Hello again,First, you do need to be very careful with Aspirin. The dose you have given is too much (1.5x the top dose) for his size. So, we do need to be careful since this is a blood thinner and can also cause painful stomach
ulcers. Now I assume that his breathing was rapid at rest before this was given. If the breathing started afterwards, then an ulcer would be a real worry here for Hunter. But if it was given afterwards, then we do have to think about other reasons for his respiratory distress. And I call it distress because a normal resting rate for a dog is only 20-30 bpm. So, this is a massive increased in breathing rate and a real worry for him. As well, while I am glad to see that his gums are pink (a sign of adequate oxygenation), I am very concerned that they may only just be pink because he is breathing so fast to take in oxygen. I worry that if he were to slow to a normal rate, we could see those gums pale and he could collapse. Now in regards ***** ***** for this situation, we do have to assume we have an issue with his heart, his lungs, or his circulation (anemia). If he has too little red blood cells to carry oxygen, if his heart is struggling to beat and push blood around his body effectively or if there is disease (infection, tumors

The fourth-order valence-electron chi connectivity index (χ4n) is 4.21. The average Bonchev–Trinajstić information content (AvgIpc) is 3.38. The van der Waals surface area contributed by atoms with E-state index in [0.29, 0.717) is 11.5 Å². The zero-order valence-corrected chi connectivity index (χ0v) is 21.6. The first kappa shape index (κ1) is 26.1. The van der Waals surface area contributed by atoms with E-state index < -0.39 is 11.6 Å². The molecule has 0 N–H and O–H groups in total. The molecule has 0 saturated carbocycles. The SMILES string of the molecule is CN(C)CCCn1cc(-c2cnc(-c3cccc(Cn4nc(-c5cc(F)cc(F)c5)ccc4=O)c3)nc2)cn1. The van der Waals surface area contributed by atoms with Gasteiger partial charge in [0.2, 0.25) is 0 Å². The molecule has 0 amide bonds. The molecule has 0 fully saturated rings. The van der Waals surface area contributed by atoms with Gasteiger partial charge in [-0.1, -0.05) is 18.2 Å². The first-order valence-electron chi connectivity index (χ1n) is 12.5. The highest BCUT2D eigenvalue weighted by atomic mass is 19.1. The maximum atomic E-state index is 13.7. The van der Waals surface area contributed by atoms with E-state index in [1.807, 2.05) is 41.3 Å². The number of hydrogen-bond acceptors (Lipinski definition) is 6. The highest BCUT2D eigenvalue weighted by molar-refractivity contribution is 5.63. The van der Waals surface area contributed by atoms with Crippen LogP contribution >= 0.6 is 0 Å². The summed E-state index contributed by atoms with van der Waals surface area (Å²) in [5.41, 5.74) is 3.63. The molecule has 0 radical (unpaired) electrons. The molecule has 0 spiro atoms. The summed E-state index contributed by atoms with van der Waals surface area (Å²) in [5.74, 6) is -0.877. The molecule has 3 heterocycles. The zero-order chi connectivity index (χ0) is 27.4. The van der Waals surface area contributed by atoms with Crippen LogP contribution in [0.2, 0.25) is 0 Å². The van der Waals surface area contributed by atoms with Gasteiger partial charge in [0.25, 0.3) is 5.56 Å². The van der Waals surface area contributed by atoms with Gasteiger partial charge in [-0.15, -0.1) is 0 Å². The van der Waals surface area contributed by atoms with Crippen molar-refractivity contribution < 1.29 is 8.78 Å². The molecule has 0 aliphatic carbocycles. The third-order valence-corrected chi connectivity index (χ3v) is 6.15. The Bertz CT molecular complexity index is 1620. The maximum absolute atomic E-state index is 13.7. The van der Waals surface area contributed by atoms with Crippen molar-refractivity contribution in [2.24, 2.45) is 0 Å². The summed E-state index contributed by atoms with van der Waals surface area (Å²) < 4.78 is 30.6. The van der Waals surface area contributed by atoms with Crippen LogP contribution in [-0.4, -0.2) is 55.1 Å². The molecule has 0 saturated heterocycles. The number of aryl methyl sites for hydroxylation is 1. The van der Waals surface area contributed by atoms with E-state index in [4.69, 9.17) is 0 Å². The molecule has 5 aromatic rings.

, asthma, etc) in the lungs; all could cause the signs we are seeing. And I have to note that while aspirin is used for pain relief on rare occasions for dogs, it will not address any of these concerns. Therefore, with all of this in mind and his severe state of breathing, we do need to be proactive and tread with great care. Therefore, I have to say that this is a situation where we need to get the local vet involved. They can put him on oxygen to ease his breathing and once stable examine him to pinpoint which issue is to blame. As well, they can make sure we have no stomach ulcer from this overdose and start him on gastroprotectants to reduce that risk for him. Depending on their findings, the can advise you of where the issue that is compromising his breathing lies. And that will guide how we can treat this and help him (ie heart medication, antibiotics for infection, etc). And that would give us the best chance to address this problem to get him breathing easier before he fatigues and collapses on us. In this situation, it would be prudent to get your wee one to the emergency vet if your isn't open just now. To find your local ER veterinaryclinic, you can check http://www.vetlocator.com/ or via www.veccs.org/index.php?option=com_hospitals&nationid=1&Itemid=193 Please take care,Dr. B.